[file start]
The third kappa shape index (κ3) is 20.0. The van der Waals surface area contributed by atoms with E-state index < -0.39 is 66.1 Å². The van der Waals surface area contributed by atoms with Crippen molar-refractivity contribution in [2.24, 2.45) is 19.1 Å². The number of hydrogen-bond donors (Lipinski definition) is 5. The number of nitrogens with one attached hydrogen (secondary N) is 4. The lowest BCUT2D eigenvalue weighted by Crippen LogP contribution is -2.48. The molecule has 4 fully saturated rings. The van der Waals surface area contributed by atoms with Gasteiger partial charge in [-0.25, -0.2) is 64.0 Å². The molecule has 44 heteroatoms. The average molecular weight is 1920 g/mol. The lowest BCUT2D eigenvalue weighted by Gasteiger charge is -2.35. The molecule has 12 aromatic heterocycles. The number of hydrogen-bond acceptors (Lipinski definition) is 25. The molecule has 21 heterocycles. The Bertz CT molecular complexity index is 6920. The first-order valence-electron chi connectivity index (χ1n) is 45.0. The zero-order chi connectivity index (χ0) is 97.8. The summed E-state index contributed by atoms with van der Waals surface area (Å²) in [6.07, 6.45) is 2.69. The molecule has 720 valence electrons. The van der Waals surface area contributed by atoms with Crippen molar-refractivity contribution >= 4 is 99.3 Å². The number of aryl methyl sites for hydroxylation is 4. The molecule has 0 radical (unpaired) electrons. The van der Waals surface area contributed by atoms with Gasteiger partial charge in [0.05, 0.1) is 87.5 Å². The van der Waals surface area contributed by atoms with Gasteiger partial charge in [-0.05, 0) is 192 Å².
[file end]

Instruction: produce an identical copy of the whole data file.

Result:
The third kappa shape index (κ3) is 20.0. The van der Waals surface area contributed by atoms with E-state index < -0.39 is 66.1 Å². The van der Waals surface area contributed by atoms with Crippen molar-refractivity contribution in [2.24, 2.45) is 19.1 Å². The number of hydrogen-bond donors (Lipinski definition) is 5. The number of nitrogens with one attached hydrogen (secondary N) is 4. The lowest BCUT2D eigenvalue weighted by Crippen LogP contribution is -2.48. The molecule has 4 fully saturated rings. The van der Waals surface area contributed by atoms with Gasteiger partial charge in [-0.25, -0.2) is 64.0 Å². The molecule has 44 heteroatoms. The average molecular weight is 1920 g/mol. The lowest BCUT2D eigenvalue weighted by Gasteiger charge is -2.35. The molecule has 12 aromatic heterocycles. The number of hydrogen-bond acceptors (Lipinski definition) is 25. The molecule has 21 heterocycles. The Bertz CT molecular complexity index is 6920. The first-order valence-electron chi connectivity index (χ1n) is 45.0. The zero-order chi connectivity index (χ0) is 97.8. The summed E-state index contributed by atoms with van der Waals surface area (Å²) in [6.07, 6.45) is 2.69. The molecule has 720 valence electrons. The van der Waals surface area contributed by atoms with Crippen molar-refractivity contribution >= 4 is 99.3 Å². The number of aryl methyl sites for hydroxylation is 4. The molecule has 0 radical (unpaired) electrons. The van der Waals surface area contributed by atoms with Gasteiger partial charge in [0.05, 0.1) is 87.5 Å². The van der Waals surface area contributed by atoms with Gasteiger partial charge in [-0.05, 0) is 192 Å².